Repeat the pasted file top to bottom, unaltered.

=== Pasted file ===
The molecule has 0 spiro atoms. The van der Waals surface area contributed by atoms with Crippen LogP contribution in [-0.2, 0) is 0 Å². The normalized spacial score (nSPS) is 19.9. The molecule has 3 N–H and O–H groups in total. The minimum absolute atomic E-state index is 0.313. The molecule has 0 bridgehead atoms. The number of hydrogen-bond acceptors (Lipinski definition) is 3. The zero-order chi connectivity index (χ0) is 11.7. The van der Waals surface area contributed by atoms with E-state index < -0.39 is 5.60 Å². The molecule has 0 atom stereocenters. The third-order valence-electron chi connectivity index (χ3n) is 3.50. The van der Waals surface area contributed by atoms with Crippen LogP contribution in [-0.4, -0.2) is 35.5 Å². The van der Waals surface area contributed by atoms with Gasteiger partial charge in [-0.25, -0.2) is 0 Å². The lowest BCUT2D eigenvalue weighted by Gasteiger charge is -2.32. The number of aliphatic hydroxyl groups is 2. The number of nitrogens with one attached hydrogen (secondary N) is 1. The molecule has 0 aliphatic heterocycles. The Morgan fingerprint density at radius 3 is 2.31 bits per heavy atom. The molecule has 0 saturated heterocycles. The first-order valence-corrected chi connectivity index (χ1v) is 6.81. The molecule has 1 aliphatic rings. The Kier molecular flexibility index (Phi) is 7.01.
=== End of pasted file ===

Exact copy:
The molecule has 0 spiro atoms. The van der Waals surface area contributed by atoms with Crippen LogP contribution in [-0.2, 0) is 0 Å². The normalized spacial score (nSPS) is 19.9. The molecule has 3 N–H and O–H groups in total. The minimum absolute atomic E-state index is 0.313. The molecule has 0 bridgehead atoms. The number of hydrogen-bond acceptors (Lipinski definition) is 3. The zero-order chi connectivity index (χ0) is 11.7. The van der Waals surface area contributed by atoms with E-state index < -0.39 is 5.60 Å². The molecule has 0 atom stereocenters. The third-order valence-electron chi connectivity index (χ3n) is 3.50. The van der Waals surface area contributed by atoms with Crippen LogP contribution in [-0.4, -0.2) is 35.5 Å². The van der Waals surface area contributed by atoms with Gasteiger partial charge in [-0.25, -0.2) is 0 Å². The lowest BCUT2D eigenvalue weighted by Gasteiger charge is -2.32. The number of aliphatic hydroxyl groups is 2. The number of nitrogens with one attached hydrogen (secondary N) is 1. The molecule has 0 aliphatic heterocycles. The Morgan fingerprint density at radius 3 is 2.31 bits per heavy atom. The molecule has 0 saturated heterocycles. The first-order valence-corrected chi connectivity index (χ1v) is 6.81. The molecule has 1 aliphatic rings. The Kier molecular flexibility index (Phi) is 7.01.